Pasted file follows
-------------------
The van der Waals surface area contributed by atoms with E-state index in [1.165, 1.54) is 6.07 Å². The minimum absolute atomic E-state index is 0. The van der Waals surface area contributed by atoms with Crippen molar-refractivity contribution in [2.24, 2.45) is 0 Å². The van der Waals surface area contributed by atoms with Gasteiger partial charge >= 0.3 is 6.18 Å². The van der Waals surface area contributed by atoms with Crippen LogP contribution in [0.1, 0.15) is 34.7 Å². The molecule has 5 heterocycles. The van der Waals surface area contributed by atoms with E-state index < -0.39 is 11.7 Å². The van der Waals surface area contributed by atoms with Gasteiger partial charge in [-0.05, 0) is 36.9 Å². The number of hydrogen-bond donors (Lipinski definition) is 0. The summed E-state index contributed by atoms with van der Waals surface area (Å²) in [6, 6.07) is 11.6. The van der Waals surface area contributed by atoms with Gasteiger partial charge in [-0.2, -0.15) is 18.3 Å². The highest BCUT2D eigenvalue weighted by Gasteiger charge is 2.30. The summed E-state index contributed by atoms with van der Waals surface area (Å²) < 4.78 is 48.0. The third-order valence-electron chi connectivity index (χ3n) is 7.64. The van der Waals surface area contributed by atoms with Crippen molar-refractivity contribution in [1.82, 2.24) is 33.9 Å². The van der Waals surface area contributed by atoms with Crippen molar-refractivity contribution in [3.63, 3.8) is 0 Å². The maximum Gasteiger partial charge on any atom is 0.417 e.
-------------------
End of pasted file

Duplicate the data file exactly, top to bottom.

The van der Waals surface area contributed by atoms with E-state index in [1.165, 1.54) is 6.07 Å². The minimum absolute atomic E-state index is 0. The van der Waals surface area contributed by atoms with Crippen molar-refractivity contribution in [2.24, 2.45) is 0 Å². The van der Waals surface area contributed by atoms with Gasteiger partial charge >= 0.3 is 6.18 Å². The van der Waals surface area contributed by atoms with Crippen LogP contribution in [0.1, 0.15) is 34.7 Å². The molecule has 5 heterocycles. The van der Waals surface area contributed by atoms with E-state index < -0.39 is 11.7 Å². The van der Waals surface area contributed by atoms with Gasteiger partial charge in [-0.05, 0) is 36.9 Å². The number of hydrogen-bond donors (Lipinski definition) is 0. The summed E-state index contributed by atoms with van der Waals surface area (Å²) in [6, 6.07) is 11.6. The van der Waals surface area contributed by atoms with Gasteiger partial charge in [-0.2, -0.15) is 18.3 Å². The highest BCUT2D eigenvalue weighted by Gasteiger charge is 2.30. The summed E-state index contributed by atoms with van der Waals surface area (Å²) < 4.78 is 48.0. The third-order valence-electron chi connectivity index (χ3n) is 7.64. The van der Waals surface area contributed by atoms with Crippen molar-refractivity contribution in [1.82, 2.24) is 33.9 Å². The van der Waals surface area contributed by atoms with Crippen molar-refractivity contribution in [3.63, 3.8) is 0 Å². The maximum Gasteiger partial charge on any atom is 0.417 e.